Richard Campbell: "I was on vacation so only just product unit ships are Windows Communication
got to DNR episode 491. I want to thank you for the Foundation, Windows Workflow, Serialization for
interview with Francesco Balena." .NET, MS-DTC, Remoting and ASMX. He has worked
on Web Services and specifically WCF for five years
Carl Franklin: Ah, a good one. at Microsoft. Previous to this, he has spent a dozen
years focused on software performance for a number
Richard Campbell: "When I was transitioning over of key products at IBM including WebSphere, IBM's
from Mainframe COBOL back in 2000 and 2001, his Java Virtual Machines, OS/2 and AIX. He graduated
book Programming Visual Basic 6.0 helped me over with a BS, MS, and PhD from the University of Illinois
the hump by making sense out of the language within in Champaign Urbana.
the IDE. Without him I would have probably relapse
back to the dark side (cue: Darth Vader breathing Lance Olson is a Group Program Manager building
noises). My copy of his book is literally falling apart at developer tools and runtimes for data on the SQL
the seams because I made such heavy use of it. It Server team at Microsoft. Lance was a founding
still sits on my bookcase in a place of honor." member of the .NET Framework team and has
contributed to Microsoft's developer offerings for more
Carl Franklin: Yeah. than a decade with an emphasis on distributed
computing involving data and services. He has an
Richard Campbell: "Thanks so much for .NET MBA from the University of Washington and a
Rocks! I look forward to each episode." Bachelor's in Information Systems from Weber State
University. In 2003, Lance co-authored Network
Carl Franklin: Wow, good. Programming for the .NET Framework. In his spare
time, Lance enjoys time with his family, hiking, skiing,
Richard Campbell: Thanks, Mike, and we'll send and fly fishing.
you out a mug. And if you've got any questions,
concerns, or ideas, fire us an email, Brad Abrams was a founding member of both the
email@example.com, we'll send you a mug too. Common Language Runtime, and .NET Framework
You know, I notice that Mike did this transition in teams at Microsoft Corporation where he is currently
2000, 2001, so he was over to Visual Basic just in the Produce Unit Manager of the Application
time for .NET to ship. Framework Team which is responsible for delivering
the developer platform that powers Rich Internet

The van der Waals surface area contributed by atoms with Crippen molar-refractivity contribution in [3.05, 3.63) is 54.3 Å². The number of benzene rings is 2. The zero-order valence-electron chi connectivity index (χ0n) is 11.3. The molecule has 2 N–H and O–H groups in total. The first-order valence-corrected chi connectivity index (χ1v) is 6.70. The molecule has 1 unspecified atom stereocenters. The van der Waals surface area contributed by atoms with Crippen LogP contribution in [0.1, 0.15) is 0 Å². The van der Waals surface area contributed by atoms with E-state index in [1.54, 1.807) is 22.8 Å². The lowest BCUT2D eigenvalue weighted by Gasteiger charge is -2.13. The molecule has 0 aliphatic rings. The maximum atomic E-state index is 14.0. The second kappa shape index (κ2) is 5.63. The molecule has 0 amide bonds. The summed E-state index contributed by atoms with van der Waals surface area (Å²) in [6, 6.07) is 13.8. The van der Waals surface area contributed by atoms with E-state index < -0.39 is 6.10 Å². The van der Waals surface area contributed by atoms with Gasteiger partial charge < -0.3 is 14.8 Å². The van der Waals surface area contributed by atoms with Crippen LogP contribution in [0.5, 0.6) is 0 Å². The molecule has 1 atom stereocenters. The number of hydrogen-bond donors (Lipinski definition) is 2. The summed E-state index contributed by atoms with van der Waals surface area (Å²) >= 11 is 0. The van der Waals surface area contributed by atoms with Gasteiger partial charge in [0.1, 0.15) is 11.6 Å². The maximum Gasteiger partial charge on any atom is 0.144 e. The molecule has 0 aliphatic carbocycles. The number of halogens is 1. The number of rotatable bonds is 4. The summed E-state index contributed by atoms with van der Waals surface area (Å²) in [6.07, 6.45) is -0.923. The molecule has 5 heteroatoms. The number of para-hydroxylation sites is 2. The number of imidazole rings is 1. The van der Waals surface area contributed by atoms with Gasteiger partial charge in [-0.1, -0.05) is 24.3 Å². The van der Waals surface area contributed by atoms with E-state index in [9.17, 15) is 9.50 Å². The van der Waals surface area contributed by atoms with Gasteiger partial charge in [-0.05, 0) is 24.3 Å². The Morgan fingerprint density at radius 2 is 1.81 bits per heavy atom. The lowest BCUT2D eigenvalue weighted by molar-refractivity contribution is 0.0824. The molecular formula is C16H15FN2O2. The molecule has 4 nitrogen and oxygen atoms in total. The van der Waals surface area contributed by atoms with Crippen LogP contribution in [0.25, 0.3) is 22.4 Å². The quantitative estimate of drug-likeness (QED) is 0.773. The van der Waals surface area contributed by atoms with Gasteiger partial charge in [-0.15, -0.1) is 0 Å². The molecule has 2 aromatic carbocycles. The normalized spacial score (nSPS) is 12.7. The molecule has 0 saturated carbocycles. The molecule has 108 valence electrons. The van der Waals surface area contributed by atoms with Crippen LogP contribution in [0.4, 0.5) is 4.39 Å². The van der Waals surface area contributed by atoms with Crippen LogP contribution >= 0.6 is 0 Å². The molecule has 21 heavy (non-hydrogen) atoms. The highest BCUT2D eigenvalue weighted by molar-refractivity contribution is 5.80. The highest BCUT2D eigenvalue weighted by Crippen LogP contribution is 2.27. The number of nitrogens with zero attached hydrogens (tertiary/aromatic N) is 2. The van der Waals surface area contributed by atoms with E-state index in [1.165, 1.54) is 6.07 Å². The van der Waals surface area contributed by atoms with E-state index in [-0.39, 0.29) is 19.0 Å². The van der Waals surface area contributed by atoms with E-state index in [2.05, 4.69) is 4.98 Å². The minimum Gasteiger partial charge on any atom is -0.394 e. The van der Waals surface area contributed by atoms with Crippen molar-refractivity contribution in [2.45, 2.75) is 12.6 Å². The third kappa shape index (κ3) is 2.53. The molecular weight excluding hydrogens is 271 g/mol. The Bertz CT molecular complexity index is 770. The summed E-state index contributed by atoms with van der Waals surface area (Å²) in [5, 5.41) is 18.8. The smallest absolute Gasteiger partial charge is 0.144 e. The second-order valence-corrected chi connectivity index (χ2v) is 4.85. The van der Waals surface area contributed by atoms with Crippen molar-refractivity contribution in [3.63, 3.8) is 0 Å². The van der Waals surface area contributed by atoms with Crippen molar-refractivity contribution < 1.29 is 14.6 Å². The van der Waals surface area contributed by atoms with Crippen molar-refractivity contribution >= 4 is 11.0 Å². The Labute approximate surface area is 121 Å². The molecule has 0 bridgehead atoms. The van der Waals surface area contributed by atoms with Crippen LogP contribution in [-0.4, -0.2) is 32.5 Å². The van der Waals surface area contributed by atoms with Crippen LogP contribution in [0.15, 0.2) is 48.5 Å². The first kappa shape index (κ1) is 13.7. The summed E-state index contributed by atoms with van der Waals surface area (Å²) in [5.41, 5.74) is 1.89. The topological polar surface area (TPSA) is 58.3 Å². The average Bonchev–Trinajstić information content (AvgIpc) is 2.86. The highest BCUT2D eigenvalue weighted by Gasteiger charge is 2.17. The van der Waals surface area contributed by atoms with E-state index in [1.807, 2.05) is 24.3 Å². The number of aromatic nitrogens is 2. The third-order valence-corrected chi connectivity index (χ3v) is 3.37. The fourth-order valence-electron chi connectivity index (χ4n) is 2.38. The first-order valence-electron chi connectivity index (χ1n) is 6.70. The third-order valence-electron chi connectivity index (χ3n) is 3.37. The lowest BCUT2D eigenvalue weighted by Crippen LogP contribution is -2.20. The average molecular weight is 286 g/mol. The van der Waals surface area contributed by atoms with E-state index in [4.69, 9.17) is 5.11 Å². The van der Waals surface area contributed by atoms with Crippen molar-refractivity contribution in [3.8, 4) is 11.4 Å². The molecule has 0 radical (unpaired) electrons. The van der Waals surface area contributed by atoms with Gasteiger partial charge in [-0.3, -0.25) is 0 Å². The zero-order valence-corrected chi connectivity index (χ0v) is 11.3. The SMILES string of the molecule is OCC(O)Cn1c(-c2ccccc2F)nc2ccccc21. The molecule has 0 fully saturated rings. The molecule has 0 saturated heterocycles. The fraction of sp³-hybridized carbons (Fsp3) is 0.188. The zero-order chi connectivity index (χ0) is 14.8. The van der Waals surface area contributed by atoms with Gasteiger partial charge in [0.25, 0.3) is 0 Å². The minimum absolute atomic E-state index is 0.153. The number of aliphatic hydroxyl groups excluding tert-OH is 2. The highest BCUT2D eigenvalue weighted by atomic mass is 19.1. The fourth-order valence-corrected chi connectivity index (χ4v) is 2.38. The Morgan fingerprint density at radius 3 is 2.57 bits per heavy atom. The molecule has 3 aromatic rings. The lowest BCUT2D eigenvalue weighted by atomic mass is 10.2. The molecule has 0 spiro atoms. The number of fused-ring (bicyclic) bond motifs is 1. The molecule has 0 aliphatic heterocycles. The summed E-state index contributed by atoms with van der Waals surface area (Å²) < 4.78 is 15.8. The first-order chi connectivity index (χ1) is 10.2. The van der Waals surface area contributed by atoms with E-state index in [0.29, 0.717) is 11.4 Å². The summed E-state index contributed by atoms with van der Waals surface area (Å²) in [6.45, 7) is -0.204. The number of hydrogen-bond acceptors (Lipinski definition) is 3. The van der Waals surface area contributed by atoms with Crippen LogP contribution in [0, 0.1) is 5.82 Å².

Carl Franklin: Yeah, that's fun. Application and core innovations in the .NET
Framework. Specific technologies owned by this
Richard Campbell: Lucky. team include parts of Silverlight, the Managed
Extensibility Framework or MEF. Brad has been
Carl Franklin: Well, but you know, Francesco designing parts of the .NET Framework since 1998
really is the VB conversion guy. when he started his framework design career building
the BCL, the Base Class Library. Brad was also the
Richard Campbell: He is THE guy. lead editor on the Common Language Specification,
the .NET Framework Design Guidelines and the
Carl Franklin: That was a very useful show libraries in the ECMA\ISO CLI Standard.
for a lot of people, I'm guessing.
Transcription by PWOP Productions, http://www.pwop.com Page 3 of 12
January 26, 2010
Lance Olson: Yeah, hello. we found was that -- I'm on the data team here in the
SQL business and we've been focused on how
Carl Franklin: Well, this is an interesting people work with data in the context of their web
convergence of technologies here, but we're not services and one of the things that we found was that
talking specifically about WCF or Silverlight. We're there was a class of services where people would
talking about oData but I think we need a little want to use datasets or collections to basically pass
background. Bob, do you want to start us off here? amounts of data like object graphs of data back and
forth between two end points. So the kind of typical
Bob Dimpsey: Yeah, let me give a little history use case for this would be you have a service that
of services on .NET. Back in .NET Framework 3.0, exposes a dataset as a return property to some
we introduced the Windows Communication methods and they call that and get the dataset down
Foundation or WCF, b a s i c a l l y the unified on the client and then bind to it and manipulate the
programming model for writing services and these are data and make some changes and send that back up
basically contract for us, ways to expose business to the server and then merges those back into the
logic either to the web or to the enterprise. The database. One of the things we found was that if we
basics of a WCF service itself consists of an address took that class of services and instead of passing the
and a binding and a contract, and in general data as a parameter, we actually said all we're going
embraces both interoperability so you could expose a to do is model the service, design the service to be
service and have it consume by a Web Service on the resource that you're programming against. We
IBM or Oracle or Sun where you can expose it within could do a bunch of interesting things. So for
your enterprise and take advantage of more example, paging is a common thing that people want
proprietary protocols to get higher performance. WCF to do with data when they're returning it from services
itself, as I say, some of the valued props are the and if we basically say instead of calling get